I think in general the medications for travelling to 3rd world areas just make you feel like crap. I ended up stopping my malaria medications when I went to Haiti because I thought Malaria sounded nicer than the SE's from the antibiotics. Looking backs, that's a great way to create resistant strains of malaria and I probably shouldn't have done it. Most of the bad reactions to vaccinations you see probably aren't going to be from gluten. You're body is going to see the injected virus ("live" or not) and mount some kind of attack on it, and it's going to be your body's natural response to the invader that makes you feel bad.

It's nice to see someone who knows their stuff! There are no gluten concerns with injectables for 2 reasons....if there were any gluten in immunizations, they by-pass the gut so would not cause a Celiac reaction. Second, the odds of their being any gluten in immunizations is next to none. Injectables are not meant to be thick...that would make it harder to give the shot. There is no need to make it thicker and consistency is the main reason for adding gluten to anything. Not a concern. The reasons people have reactions to immunizations are for the reason you stated so well.

As for malaria meds, I would find one that was safe or I wouldn't travel to that destination. Malaria is no joke and if you skip the meds, you are asking for major trouble. Celiac will feel like a walk in the park compared to malaria.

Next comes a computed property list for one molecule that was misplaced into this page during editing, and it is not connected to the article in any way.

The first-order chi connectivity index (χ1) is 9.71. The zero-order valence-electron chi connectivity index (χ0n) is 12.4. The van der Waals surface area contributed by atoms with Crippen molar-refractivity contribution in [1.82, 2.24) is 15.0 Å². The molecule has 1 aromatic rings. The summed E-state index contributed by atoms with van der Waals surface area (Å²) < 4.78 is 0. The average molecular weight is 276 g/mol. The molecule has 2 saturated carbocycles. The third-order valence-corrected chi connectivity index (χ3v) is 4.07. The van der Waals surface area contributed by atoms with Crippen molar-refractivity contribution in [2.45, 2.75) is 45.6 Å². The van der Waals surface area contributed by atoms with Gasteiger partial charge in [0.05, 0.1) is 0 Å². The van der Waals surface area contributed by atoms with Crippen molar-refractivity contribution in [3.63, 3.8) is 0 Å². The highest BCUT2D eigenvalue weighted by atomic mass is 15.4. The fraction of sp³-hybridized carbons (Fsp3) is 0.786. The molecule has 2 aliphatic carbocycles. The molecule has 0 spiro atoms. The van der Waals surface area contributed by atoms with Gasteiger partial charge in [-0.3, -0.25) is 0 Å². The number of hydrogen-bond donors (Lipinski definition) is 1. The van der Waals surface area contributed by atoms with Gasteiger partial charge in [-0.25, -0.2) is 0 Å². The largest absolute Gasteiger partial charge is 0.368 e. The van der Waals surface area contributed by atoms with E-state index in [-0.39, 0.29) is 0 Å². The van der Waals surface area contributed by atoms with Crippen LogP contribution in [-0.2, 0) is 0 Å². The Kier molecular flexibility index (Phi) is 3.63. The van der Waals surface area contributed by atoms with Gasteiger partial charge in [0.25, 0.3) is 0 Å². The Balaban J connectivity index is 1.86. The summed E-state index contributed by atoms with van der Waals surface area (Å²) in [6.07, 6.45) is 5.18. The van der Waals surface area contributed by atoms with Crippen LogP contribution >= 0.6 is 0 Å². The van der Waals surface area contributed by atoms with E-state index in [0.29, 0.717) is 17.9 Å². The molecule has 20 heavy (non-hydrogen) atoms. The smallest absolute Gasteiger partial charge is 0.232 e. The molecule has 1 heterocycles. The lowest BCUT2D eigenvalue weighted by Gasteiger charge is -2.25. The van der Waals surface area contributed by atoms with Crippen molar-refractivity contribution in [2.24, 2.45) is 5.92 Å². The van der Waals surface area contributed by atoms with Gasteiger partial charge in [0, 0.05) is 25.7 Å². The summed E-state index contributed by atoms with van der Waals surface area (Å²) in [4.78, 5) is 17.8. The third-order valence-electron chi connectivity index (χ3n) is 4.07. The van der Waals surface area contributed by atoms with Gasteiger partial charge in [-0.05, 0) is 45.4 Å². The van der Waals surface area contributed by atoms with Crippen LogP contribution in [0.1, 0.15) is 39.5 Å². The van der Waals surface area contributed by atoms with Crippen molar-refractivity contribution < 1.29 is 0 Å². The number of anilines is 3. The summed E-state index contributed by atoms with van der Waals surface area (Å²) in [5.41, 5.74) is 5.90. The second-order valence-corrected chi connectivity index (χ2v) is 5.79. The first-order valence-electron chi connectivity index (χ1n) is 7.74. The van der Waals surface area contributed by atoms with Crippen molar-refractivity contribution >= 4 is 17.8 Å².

0

Share this post


Link to post
Share on other sites

Create an account or sign in to comment

You need to be a member in order to leave a comment

Create an account

Sign up for a new account in our community. It's easy!


Register a new account

Sign in

Already have an account? Sign in here.


Sign In Now
0

  • Forum Statistics

    • Total Topics
      106,452
    • Total Posts
      930,631
  • Member Statistics

    • Total Members
      63,875
    • Most Online
      3,093

    Newest Member
    CJmommy
    Joined
  • Popular Now

  • Topics

  • Posts

    • Hello I was diagnosed Dec 15 of last year and went totally gluten-free the next day. I actually got worse before I got better - it's a steep learning curve - but now, 4 1/2 months later I'm finally seeing improvement.  Hang in there. 
    • Called my GI doctor today to make sure he is going to look at my small intestine and do biopsy for Celiac for my EGD and he is. Thanks for the tip everyone about have to start eating gluten again. The office told me to break my gluten free diet and start eating gluten everyday until my EGD. Here's to being miserable again for a few weeks 🍻🍞😩